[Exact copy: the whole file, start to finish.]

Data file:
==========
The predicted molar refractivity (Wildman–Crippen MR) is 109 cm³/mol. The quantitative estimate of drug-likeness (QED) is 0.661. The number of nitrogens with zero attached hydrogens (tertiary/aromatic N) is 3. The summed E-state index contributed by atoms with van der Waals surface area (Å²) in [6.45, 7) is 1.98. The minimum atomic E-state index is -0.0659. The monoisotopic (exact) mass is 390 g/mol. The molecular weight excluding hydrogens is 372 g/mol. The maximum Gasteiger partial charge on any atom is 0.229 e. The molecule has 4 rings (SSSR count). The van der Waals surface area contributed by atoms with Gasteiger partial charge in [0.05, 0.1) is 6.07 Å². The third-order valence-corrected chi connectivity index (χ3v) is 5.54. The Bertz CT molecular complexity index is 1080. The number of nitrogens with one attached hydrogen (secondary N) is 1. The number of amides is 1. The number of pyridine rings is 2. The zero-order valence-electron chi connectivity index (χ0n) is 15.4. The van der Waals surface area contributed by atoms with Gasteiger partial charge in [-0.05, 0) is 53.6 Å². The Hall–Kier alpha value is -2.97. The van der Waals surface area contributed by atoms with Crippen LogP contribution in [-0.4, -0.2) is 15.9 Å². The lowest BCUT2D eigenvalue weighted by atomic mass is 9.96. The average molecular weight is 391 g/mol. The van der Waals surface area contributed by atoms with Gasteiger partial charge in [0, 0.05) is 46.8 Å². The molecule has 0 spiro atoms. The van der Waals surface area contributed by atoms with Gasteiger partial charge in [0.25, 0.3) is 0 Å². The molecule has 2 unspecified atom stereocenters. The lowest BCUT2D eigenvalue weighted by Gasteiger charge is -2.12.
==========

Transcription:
The predicted molar refractivity (Wildman–Crippen MR) is 109 cm³/mol. The quantitative estimate of drug-likeness (QED) is 0.661. The number of nitrogens with zero attached hydrogens (tertiary/aromatic N) is 3. The summed E-state index contributed by atoms with van der Waals surface area (Å²) in [6.45, 7) is 1.98. The minimum atomic E-state index is -0.0659. The monoisotopic (exact) mass is 390 g/mol. The molecular weight excluding hydrogens is 372 g/mol. The maximum Gasteiger partial charge on any atom is 0.229 e. The molecule has 4 rings (SSSR count). The van der Waals surface area contributed by atoms with Gasteiger partial charge in [0.05, 0.1) is 6.07 Å². The third-order valence-corrected chi connectivity index (χ3v) is 5.54. The Bertz CT molecular complexity index is 1080. The number of nitrogens with one attached hydrogen (secondary N) is 1. The number of amides is 1. The number of pyridine rings is 2. The zero-order valence-electron chi connectivity index (χ0n) is 15.4. The van der Waals surface area contributed by atoms with Gasteiger partial charge in [-0.05, 0) is 53.6 Å². The Hall–Kier alpha value is -2.97. The van der Waals surface area contributed by atoms with Crippen LogP contribution in [-0.4, -0.2) is 15.9 Å². The lowest BCUT2D eigenvalue weighted by atomic mass is 9.96. The average molecular weight is 391 g/mol. The van der Waals surface area contributed by atoms with Gasteiger partial charge in [0, 0.05) is 46.8 Å². The molecule has 0 spiro atoms. The van der Waals surface area contributed by atoms with Gasteiger partial charge in [0.25, 0.3) is 0 Å². The molecule has 2 unspecified atom stereocenters. The lowest BCUT2D eigenvalue weighted by Gasteiger charge is -2.12.